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Doctors worried having COVID-19 may not protect against 2nd infection with variant

State health officials report 450 new cases of coronavirus Thursday
Posted at 7:33 AM, Feb 10, 2021
and last updated 2021-02-10 18:42:57-05

As we see new variants of the coronavirus pop up around the country, doctors are now raising concerns about reinfection rates, as well as protection from vaccines.

In South Africa, researchers found 2% of people who got COVID-19 again were infected with a new variant.

Doctors remind people that having been infected once isn't enough to prevent someone from becoming infected again. They've also found the variant first identified in South Africa specifically may not hold up well against the vaccine.

“It is less efficacious, as far as acquiring the disease, but it seems to hold up as far as getting the severe disease where you end up in the hospital,” said Dr. Edgar Sanchez at Orlando Health.

Most doctors, including Anthony Fauci, agree that this is not enough of a reason to not get vaccinated.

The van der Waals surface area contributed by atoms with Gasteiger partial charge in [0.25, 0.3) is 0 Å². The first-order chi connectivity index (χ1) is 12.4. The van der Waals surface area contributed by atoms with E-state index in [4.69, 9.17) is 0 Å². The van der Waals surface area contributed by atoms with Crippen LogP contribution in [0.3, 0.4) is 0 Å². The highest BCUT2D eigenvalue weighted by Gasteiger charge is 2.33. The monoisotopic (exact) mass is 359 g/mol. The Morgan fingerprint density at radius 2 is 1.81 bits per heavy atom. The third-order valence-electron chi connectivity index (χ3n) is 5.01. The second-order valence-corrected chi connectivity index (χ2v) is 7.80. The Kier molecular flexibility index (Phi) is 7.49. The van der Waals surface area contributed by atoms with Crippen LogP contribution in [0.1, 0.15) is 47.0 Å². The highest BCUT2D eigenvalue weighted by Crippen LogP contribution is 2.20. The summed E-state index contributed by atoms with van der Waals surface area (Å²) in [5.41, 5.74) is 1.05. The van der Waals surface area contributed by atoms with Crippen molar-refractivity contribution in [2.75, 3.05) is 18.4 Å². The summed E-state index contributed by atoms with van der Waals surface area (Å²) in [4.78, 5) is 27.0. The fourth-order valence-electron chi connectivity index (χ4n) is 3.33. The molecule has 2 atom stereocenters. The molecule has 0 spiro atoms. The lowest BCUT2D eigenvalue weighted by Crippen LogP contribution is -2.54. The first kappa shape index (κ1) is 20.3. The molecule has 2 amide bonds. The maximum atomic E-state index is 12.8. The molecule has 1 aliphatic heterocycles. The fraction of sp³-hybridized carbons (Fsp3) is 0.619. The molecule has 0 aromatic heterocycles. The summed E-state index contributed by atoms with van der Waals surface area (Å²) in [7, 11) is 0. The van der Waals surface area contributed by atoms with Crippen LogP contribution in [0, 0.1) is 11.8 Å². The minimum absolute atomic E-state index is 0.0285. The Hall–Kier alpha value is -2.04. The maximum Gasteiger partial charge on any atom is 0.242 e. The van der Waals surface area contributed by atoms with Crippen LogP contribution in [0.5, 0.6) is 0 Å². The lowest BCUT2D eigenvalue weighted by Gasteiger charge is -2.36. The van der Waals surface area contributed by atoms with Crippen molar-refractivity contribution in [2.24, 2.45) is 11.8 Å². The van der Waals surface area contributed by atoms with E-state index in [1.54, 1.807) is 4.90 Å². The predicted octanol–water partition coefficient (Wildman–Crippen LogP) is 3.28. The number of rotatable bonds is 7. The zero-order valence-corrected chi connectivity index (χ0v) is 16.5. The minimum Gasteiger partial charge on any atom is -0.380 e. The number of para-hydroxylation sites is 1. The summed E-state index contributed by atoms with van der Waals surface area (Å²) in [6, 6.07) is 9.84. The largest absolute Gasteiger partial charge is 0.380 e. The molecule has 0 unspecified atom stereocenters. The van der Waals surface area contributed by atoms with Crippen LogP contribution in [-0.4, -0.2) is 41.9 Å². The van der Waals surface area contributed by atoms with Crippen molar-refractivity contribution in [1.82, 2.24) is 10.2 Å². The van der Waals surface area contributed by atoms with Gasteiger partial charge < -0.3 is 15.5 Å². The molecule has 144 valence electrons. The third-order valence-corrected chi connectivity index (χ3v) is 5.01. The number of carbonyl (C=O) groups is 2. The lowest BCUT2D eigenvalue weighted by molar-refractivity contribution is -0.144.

Both Fauci and Sanchez say right now, vaccines are our best defense against variants.

“It seems that getting vaccinated, you may still get the virus, you may still transmit it to others, even get mild disease from it. But getting that severe disease where you end up in the hospital, even our current vaccines seem to work well against these types of variants,” said Sanchez.

Even after getting vaccinated, it's important to continue taking all precautions.

Right now, many states are not tracking or looking at possible cases of reinfection.

Kaiser Health News found less than a dozen states are actively monitoring for reinfection.

Guidelines from the Centers for Disease Control and Prevention (CDC) advise states to investigate possible reinfection when someone tests positive for COVID-19 at least 90 days after the first infection. But experts say the U.S. lacks the capacity to handle this type of genetic sequencing needed.

Learn more about COVID-19 reinfection from the CDC here.